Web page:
By Doug Morrison, Director Business Performance Management, Melillo Consulting
Workforce planning is a popular topic: Our customers want to optimize resource utilization and recognize labor costs more accurately. Agile methodology and DevOps practices are two popular trends that have made workforce planning and accounting even more arduous.
While using Agile and DevOps is often a solid plan for improving time-to-value of a team, department or even an entire organization, the reality is that the ideals of these methodologies are difficult to attain. The transition from Waterfall to Agile is a journey, and almost all customers are finding some hybrid solution is optimal for their various needs.
Waterfall project execution methodologies will remain in place for maintaining entrenched legacy systems that really aren't as nimble as DevOps or Agile would require. In addition, every company has some sort of website or mobile app and many are now challenged, for example, with how to evolve from just being a local “bank” to becoming a “global online business.” Agile development is really the only way to accomplish these goals and keep up or exceed the competition’s digital capabilities.
Agile methods rely on cross-functional teams, but it has been a struggle to find the right mix of people who were keeping the lights on and supporting operations, versus those who were providing project delivery work. Really big companies may delegate specific jobs to individuals – a person for operations and another dedicated to innovation; however, most of our customers have mixed roles. The keep-the-lights-on type of work is often conducted by those who also provide innovative work, and unless you’ve defined that type of work as double-duty, resource management can get complicated.
Employees on two or three projects may appear to have spare time; however, you only get the full picture of their time after accounting for all their assignments, traditional project execution, agile work and operational support. Many of our customers struggle with on-time project execution because the resource reporting doesn't really show the whole picture, and the resource managers can't justify additional resources because they've got only a partial picture that incorrectly shows available capacity. The employer may have a project management system, or maybe just use Excel spreadsheets, help desk systems, and even have multiple agile systems resulting in silos of labor effort data.
It's very valuable for companies to be able to pull all that information together into one enterprise-level view of what everybody's working on. Individual or blended cost rates are multiplied out by the number of hours spent on operations vs innovation and actual cost analysis of how much money is being invested for various business objectives, portfolios or epics. We helped customers by providing an enterprise-grade project management system that can consolidate this information in real-time.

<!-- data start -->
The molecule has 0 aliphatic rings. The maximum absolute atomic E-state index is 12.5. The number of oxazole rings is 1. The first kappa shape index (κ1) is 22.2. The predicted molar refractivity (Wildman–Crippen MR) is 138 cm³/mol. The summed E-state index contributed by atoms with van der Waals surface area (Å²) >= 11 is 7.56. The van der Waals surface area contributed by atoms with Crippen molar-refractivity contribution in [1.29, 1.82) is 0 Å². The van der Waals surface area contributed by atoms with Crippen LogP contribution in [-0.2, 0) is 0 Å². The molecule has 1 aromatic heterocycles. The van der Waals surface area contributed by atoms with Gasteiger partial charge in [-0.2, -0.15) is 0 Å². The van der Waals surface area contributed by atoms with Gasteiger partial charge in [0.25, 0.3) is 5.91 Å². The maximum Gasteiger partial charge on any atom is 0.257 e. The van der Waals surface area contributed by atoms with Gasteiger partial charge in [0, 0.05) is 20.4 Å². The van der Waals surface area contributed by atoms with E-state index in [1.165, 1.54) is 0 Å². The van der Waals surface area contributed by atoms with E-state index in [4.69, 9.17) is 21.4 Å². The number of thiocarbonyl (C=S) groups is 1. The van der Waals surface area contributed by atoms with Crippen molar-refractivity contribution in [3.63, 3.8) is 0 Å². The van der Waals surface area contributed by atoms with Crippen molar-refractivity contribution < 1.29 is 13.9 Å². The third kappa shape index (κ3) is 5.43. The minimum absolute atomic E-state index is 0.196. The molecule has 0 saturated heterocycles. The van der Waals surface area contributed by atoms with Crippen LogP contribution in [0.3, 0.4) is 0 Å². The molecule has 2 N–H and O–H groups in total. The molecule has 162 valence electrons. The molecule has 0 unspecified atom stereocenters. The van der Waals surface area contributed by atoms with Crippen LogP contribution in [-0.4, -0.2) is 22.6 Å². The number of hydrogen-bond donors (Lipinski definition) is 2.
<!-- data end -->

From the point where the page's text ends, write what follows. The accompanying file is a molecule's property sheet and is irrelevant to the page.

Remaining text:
For example: If an employee worked on 10 help desk tickets, 30 Agile story points, and 2 project work plan tasks we can intelligently report that employees cost to each activity type (all without relying on unreliable timesheets). We can calculate labor cost down to the incident, user story point and project milestone. IT should be able to communicate how many hours and how many dollars were spent to deliver business value, but somehow this is a pretty unique perspective.
Maybe even more importantly, we can compare all these actuals with the forecasted resource demands and improve future resource estimation. With a complete resource demand forecast, our customers can predict 12-18 months in advance of resource shortfalls or surpluses. This is enough lead time to budget for some contract labor and maybe even retrain some employees to adapt to the needs in the portfolio pipeline.
Finally, all goals are most often reached when all resource demands are considered when approving new projects and forecasting a workforce plan. Today’s highly competitive environment, coupled with the shortening of product life cycles, requires companies to have optimized workforces that allow them to respond quickly but also predictably.
Agile's Not for Everyone
Some people thrive with Agile. Others hate that the work is broken down into very individual components and they're allocated X number of minutes to work on a particular task. Some people dislike feeling that they're under a microscope, checking off a task even if it doesn't seem finished and moving on. Others love it and make the challenges into a game - how many of these small tasks can I check off in a day?
One of Agile's core tenants is that workers are dedicated to just one particular task all the time. The team allows for fast feedback and implementing it. Agile allows you to recognize where a company is spending money, and to adjust, if necessary, and put resources toward business goals and objectives. Clearly defined goals are critical to success. Maybe being competitive in the marketplace is a company's number one goal. Agile workforce management allows them to determine if attaining that goal is a spending priority.
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